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Startups Entrepreneurship: One Simple Idea is all it Takes

Written by Gene Quinn
Patent Attorney & Founder of IPWatchdog
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Posted: Nov 17, 2012 @ 9:10 am
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Stephen Key

On October 15, 2012, I went on the record with inventor coach, inventor and author, Stephen Key. To many Key is known as the man behind InventRight, which is a comprehensive 10-step program to help aspiring inventors.

Over the past several years, however, Key is becoming known as an author.  Nearly two years after his first book — One Simple Idea: Turn Your Ideas Into a Licensing Goldmine — was published it continues to be in the top 50 books for small business on Amazon.com, and is #1 in small business marketing.  In this segment of my interview we will learn that the book is still selling 100 copies per week, which is no small accomplishment two years later.  

The reason for our interview was the impending release of Key’s second book — One Simple Idea for Startups and Entrepreneurs: Live Your Dreams and Create Your Own Profitable Company — which was officially released on November 5, 2012.  This follow up One Simple Idea book is already #3 in small business marketing and #6 in home based small business books on Amazon.com. 

We pick up our conversation with where many inventors stumble as they attempt to move from idea person to small business person. We also discuss lessons learned from a Big Bang Theory episode, as well as the important of taking reasonable risks, protecting your innovations (Key is a fan of provisional patent applications to start) and the importance of knowing the market for your product. For part 1 of our conversation please see: Discussing Startups & Entrepreneurship with Author Stephen Key.

QUINN: That part about the business end is where most inventors would stumble.

KEY: Yeah, they do.  And these great crowd funding sites, like Kickstarter, right?  Which are really remarkable that you can go out and test an idea and see people’s interest.  And they’re going to put money towards your product.  Which is really great, but what do you do after you get that $100,000 or $50,000, now what?  So I think if you are an inventor, licensing is a great model for you.  Because you’re going to let a company that already has a shelf space, that already understands manufacturing, and they’re going to do all the heavy lifting for you.  So that’s really a good fit for an inventor, licensing.  You do lose control.  But if you just want to be creative and let someone else do a lot of the work, it’s perfect.  But if you really want to start your own company, and that’s what this second book is about.  It’s about taking a simple idea.  Taking the necessary steps.  So you are finding that one product that’s going to have a nice little business for you.  You’re going to find the crumbs that the big guys leave on the table.  So you can start a business that doesn’t require a lot of money.  But take away some of that risk.  Really know if you’ve got an idea that has legs before you get going.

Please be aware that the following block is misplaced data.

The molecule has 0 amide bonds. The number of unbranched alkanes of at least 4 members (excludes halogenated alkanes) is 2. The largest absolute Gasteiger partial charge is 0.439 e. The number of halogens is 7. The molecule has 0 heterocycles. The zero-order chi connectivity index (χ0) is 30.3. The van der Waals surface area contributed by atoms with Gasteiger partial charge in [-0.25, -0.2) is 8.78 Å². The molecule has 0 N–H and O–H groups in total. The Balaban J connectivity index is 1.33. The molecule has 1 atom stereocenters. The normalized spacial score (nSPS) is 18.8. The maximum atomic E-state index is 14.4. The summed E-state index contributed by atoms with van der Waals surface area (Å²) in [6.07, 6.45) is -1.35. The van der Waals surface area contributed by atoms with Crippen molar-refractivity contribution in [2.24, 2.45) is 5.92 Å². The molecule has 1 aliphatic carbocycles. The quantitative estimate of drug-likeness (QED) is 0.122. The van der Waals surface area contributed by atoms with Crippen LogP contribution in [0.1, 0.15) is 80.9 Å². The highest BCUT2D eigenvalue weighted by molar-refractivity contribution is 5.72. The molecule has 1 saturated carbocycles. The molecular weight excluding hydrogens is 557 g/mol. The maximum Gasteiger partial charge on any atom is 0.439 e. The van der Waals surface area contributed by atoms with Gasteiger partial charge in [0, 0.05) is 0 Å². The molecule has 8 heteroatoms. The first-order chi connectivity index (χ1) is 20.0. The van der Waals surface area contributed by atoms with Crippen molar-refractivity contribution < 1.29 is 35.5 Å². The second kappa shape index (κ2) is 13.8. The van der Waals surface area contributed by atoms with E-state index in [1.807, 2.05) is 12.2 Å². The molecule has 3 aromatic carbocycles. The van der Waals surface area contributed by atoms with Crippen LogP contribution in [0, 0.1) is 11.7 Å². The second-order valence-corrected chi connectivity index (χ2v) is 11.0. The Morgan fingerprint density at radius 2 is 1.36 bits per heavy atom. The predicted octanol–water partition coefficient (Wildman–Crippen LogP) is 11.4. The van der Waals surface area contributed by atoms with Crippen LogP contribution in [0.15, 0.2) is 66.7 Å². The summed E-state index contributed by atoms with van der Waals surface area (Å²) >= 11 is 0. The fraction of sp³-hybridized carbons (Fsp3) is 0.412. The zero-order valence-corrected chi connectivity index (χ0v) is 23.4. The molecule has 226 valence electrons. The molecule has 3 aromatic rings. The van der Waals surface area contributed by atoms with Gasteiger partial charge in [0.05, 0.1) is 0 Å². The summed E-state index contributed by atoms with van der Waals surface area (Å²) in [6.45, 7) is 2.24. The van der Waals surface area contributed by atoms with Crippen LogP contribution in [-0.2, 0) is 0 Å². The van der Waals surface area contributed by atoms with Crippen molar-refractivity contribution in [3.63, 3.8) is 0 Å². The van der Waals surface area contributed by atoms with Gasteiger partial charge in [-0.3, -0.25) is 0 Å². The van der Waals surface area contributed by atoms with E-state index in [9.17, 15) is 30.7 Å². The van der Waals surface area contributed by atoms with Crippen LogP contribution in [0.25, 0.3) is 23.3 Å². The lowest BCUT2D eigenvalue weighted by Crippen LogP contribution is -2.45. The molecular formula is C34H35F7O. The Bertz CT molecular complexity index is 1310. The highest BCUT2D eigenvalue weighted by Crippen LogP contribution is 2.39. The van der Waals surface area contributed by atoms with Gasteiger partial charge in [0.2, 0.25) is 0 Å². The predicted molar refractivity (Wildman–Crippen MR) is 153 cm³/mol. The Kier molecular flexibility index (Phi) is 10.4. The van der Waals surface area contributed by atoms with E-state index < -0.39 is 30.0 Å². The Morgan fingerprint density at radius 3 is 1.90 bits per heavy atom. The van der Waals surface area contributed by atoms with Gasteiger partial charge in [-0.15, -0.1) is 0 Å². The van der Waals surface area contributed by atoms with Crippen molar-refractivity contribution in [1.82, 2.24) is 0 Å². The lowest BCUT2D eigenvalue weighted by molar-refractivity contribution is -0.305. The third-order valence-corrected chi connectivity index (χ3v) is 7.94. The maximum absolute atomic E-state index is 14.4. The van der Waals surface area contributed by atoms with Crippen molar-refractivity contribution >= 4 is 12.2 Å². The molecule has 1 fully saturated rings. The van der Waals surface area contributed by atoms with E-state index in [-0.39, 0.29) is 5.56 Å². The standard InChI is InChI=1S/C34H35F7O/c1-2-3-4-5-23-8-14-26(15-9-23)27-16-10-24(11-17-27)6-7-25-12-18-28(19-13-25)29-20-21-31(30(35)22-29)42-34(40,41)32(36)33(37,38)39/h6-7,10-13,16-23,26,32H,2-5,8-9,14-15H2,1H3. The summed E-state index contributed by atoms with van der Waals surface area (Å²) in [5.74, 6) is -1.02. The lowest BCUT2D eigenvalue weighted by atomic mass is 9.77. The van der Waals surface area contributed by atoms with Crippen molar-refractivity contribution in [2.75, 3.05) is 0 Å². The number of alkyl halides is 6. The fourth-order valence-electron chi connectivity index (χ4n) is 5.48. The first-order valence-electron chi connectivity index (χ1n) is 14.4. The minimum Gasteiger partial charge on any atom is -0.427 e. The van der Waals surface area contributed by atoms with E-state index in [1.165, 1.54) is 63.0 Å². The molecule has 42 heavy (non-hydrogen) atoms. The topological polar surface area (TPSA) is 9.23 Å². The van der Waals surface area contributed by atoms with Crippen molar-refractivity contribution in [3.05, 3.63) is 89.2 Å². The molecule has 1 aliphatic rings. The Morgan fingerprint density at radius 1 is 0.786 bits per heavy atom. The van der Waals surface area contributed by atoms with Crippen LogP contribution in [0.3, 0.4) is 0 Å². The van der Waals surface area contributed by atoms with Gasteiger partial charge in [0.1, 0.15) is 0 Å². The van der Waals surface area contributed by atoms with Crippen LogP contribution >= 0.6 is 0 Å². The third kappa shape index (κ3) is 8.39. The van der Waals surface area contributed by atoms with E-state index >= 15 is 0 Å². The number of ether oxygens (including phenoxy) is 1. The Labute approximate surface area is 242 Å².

So those two people, the entrepreneur and inventor are so different.  And I didn’t realize how different they were until I had to wear all those different hats myself.  And it’s one thing that’s really fun to come up with new ideas, right?  But now what do you do?  And I think, you know, I can see an entrepreneur or an inventor in a room and I can spot them out a mile.  The way they dress, the way they hold their head, the way they look.  You can just see it.  The way they present themselves.  They’re just a different breed.  So this is really the flip side, the new book’s the flip side to licensing, venturing.  But it’s done—there’s a lot of books out there with start-ups, and I know that.  But this is not a book for the guys that have ideas like Steve Jobs, you know?  Big ideas.  This is for small, simple ideas.  But the strategy also for this book is about once I have that first idea, and I’m paying the bills, and I’m running a little company, and I’m really happy about it.  How do I keep it going?  And I don’t think a lot of inventors realize any more than one product you’re going to need line extensions, you’re going to need to look down the road, you know, what do I have next?  Because you always have to keep innovating to stay ahead.  To keep your little company afloat, to keep people wanting a new product.  And I think a lot of the other books don’t talk about that and they don’t really talk about doing the math even at the very beginning say look, is this going to make sense for me to do this?  Am I going to actually put enough money in my pockets so I’m happy and I’ve got a smile on my face?